National Motor Neurone Disease Week is celebrated each year in the first full week of May. The dates shift every year so it can begin on a Sunday and end on a Saturday. This year, we acknowledge Motor Neurone Disease (MND) from the 2nd to 8th May.
It’s is a time to recognise those who live with MND and the people who support, love and care for them. It’s also a chance to look at what’s being done to find a cure and to highlight resources that help manage MND symptoms.
What is Motor Neurone Disease?
MND is the umbrella term for a group of diseases where motor neurons progressively die. Motor neurons are cells in the brain and spinal cord that control the conscious movement of our muscles. As these neurons die, we begin to lose control over physical movements including walking, grasping, talking, swallowing and breathing.
It gradually paralyses a person and those affected are usually aged 50 years onwards. While MND progressively causes loss of movement, people’s cognitive abilities and senses often remain unaffected.
It’s a (usually) rapidly progressive, terminal neurological disease. Most with the condition die within two to four years of developing the disease. However, people like Stephen Hawking prove this doesn’t need to be the expectation.
People with MND
Not only did Hawking develop MND early in life at the age of 21, he survived for 55 years – overcoming medical expectations. Another inspiring person is Lucy Lintott, who’s one of the youngest people to develop MND (at 19 years). This year Lucy is 26 years old.
Since being diagnosed in 2014, Lucy’s started a blog, made a documentary, and last year during COVID-19 lockdown she gave birth to a baby boy. Through her MND advocacy efforts, she’s raised more than £120,000 for MND research.
Watch this tear-jerking video of Lucy as she has her portrait taken and breaks into tears (if your kids are watching, note the language warning). Seeing herself in the photograph reminded her of the person she’d been before MND. It made her realise that since her diagnosis she’d seen herself as two different people.
What causes Motor Neurone Disease?
Lots of research is being done to understand what causes MND and to find a cure. Although both these important questions have not been answered, there are some clues that will hopefully lead to positive results.
Here’s the list of causes scientists believe might be behind MND.
Possible causes of MND
- Viral infections
- Genetics (roughly 10% of cases are the result of a mutation in a gene)
- Chemical exposure and exposure to toxins
- Oxidative stress (an imbalance of antioxidants and free radicals in the body)
- Neuron inflammation caused by immune system response
- Premature ageing of motor neurones
MND doesn’t spread between people, however, it can be hereditary. The genetic code mutates and can be passed from parent to child. Familial MND is where more than one person in the same family is affected.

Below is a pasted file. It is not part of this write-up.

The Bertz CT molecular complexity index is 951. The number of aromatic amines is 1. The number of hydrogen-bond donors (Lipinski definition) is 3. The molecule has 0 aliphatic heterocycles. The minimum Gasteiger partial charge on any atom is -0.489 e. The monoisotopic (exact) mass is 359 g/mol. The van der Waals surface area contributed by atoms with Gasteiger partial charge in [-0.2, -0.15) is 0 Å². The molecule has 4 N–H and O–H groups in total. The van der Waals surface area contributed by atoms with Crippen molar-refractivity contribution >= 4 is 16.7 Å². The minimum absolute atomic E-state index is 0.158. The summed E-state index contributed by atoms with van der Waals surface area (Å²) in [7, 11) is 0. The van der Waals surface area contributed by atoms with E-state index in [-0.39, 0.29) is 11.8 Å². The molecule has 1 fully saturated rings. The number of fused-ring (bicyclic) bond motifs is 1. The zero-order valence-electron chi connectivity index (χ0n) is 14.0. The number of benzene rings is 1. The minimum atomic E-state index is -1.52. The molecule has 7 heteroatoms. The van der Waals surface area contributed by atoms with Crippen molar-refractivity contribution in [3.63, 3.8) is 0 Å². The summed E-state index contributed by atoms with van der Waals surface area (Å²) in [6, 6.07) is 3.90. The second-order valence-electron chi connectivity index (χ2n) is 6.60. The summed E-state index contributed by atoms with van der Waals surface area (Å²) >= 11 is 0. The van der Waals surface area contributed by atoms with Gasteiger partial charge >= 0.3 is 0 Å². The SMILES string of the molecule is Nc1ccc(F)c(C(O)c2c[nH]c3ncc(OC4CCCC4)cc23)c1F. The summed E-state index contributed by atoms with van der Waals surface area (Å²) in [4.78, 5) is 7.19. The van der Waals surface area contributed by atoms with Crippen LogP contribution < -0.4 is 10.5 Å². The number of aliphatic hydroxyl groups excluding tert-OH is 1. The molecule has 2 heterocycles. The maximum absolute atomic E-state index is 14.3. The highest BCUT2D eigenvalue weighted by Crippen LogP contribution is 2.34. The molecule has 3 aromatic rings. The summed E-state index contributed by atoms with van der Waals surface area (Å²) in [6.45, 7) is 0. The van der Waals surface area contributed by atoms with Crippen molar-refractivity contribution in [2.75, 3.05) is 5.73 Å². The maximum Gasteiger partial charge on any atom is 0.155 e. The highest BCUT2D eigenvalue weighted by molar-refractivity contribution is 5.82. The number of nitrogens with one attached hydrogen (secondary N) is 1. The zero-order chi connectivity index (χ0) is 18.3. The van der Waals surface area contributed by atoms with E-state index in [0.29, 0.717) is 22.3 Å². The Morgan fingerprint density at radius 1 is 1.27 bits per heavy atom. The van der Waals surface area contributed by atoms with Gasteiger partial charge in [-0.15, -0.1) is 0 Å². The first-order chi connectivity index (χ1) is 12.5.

Although the cure is yet to be discovered (and we hope it happens soon), there is a treatment available in Australia to ease the symptoms.
National Motor Neurone Disease Week in Australia
This year COVID-19 has not hampered National Motor Neurone Disease Week celebrations. Anyone can participate and there are going to be walks across the nine states/territories as well as a virtual campaign.
Here’s what to look out for:
Walk to d‘Feet MND
Walk to d’Feet MND will launch national celebrations on 2 May. There are going to be numerous walks in each state and territory, so chances are you’ll be able to join in wherever you live. Contact the MND Association in your state/territory to find out where walks will happen.
Australia Moves for MND: Virtual campaign
MND Australia will be hosting a virtual campaign to raise funds for vital care and research. Anyone can sign up to take part in Australia Moves for MND (AM4MND).
MND in Australia
Here are some facts and figures about MND in Australia today:
- Two people in Australia die each day from MND
- Two people are diagnosed with MND every day in Australia
- The average life expectancy with MND is 2.5 years
- More than 2,000 people in Australia have MND
- There’s currently no known cure
Assistive technology for MND
Motor Neurone Disease progressively causes decreased mobility and many with the illness will need to use a wheelchair. While this can be a difficult transition to make, it provides access to moving around that would otherwise be lost.
It’s also good to know that although wheelchairs are a big investment, they can be protected against theft and accidental damage with wheelchair insurance.
Blue Badge is an Australian disability insurance specialist that provides this insurance at a reasonable cost. We also offer a 25% discount to people who have a disability parking permit.
National Motor Neurone Disease Week – over to you
Share your MND experience with Blue Badge readers in the comments. We want to hear your story.